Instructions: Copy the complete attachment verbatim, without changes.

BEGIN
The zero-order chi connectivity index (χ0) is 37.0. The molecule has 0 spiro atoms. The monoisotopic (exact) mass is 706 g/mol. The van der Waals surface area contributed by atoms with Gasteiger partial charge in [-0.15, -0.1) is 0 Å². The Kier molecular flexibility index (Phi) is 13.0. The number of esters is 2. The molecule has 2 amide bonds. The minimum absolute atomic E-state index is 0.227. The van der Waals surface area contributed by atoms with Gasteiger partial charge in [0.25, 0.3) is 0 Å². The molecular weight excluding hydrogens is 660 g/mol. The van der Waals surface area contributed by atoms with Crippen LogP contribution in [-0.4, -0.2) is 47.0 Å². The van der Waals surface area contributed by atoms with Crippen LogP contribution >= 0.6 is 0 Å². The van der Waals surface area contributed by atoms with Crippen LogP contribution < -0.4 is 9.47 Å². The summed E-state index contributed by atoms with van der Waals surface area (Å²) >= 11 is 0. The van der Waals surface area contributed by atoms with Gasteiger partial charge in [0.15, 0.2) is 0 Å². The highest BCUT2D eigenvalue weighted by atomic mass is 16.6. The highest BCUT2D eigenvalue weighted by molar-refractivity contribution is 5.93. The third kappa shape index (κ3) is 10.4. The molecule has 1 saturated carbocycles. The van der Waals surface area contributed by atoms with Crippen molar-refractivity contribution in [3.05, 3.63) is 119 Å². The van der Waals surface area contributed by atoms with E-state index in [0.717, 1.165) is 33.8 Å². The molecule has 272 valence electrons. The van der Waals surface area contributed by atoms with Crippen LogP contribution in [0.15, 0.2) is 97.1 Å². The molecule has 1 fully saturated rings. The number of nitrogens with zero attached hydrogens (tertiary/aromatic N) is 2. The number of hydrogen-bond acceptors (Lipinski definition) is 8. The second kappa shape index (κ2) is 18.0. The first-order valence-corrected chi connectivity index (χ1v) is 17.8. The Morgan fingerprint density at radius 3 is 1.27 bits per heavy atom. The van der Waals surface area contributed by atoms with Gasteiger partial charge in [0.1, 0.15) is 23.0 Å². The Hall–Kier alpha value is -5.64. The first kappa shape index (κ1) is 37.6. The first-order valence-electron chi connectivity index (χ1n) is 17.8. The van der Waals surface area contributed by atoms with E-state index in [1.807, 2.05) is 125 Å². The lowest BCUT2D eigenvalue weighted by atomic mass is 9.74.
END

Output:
The zero-order chi connectivity index (χ0) is 37.0. The molecule has 0 spiro atoms. The monoisotopic (exact) mass is 706 g/mol. The van der Waals surface area contributed by atoms with Gasteiger partial charge in [-0.15, -0.1) is 0 Å². The Kier molecular flexibility index (Phi) is 13.0. The number of esters is 2. The molecule has 2 amide bonds. The minimum absolute atomic E-state index is 0.227. The van der Waals surface area contributed by atoms with Gasteiger partial charge in [0.25, 0.3) is 0 Å². The molecular weight excluding hydrogens is 660 g/mol. The van der Waals surface area contributed by atoms with Crippen LogP contribution in [-0.4, -0.2) is 47.0 Å². The van der Waals surface area contributed by atoms with Crippen LogP contribution >= 0.6 is 0 Å². The van der Waals surface area contributed by atoms with Crippen LogP contribution < -0.4 is 9.47 Å². The summed E-state index contributed by atoms with van der Waals surface area (Å²) >= 11 is 0. The van der Waals surface area contributed by atoms with Gasteiger partial charge in [0.15, 0.2) is 0 Å². The highest BCUT2D eigenvalue weighted by atomic mass is 16.6. The highest BCUT2D eigenvalue weighted by molar-refractivity contribution is 5.93. The third kappa shape index (κ3) is 10.4. The molecule has 1 saturated carbocycles. The van der Waals surface area contributed by atoms with Crippen molar-refractivity contribution in [3.05, 3.63) is 119 Å². The van der Waals surface area contributed by atoms with E-state index in [0.717, 1.165) is 33.8 Å². The molecule has 272 valence electrons. The van der Waals surface area contributed by atoms with Crippen LogP contribution in [0.15, 0.2) is 97.1 Å². The molecule has 1 fully saturated rings. The number of nitrogens with zero attached hydrogens (tertiary/aromatic N) is 2. The number of hydrogen-bond acceptors (Lipinski definition) is 8. The second kappa shape index (κ2) is 18.0. The first-order valence-corrected chi connectivity index (χ1v) is 17.8. The Morgan fingerprint density at radius 3 is 1.27 bits per heavy atom. The van der Waals surface area contributed by atoms with Gasteiger partial charge in [0.1, 0.15) is 23.0 Å². The Hall–Kier alpha value is -5.64. The first kappa shape index (κ1) is 37.6. The first-order valence-electron chi connectivity index (χ1n) is 17.8. The van der Waals surface area contributed by atoms with E-state index in [1.807, 2.05) is 125 Å². The lowest BCUT2D eigenvalue weighted by atomic mass is 9.74.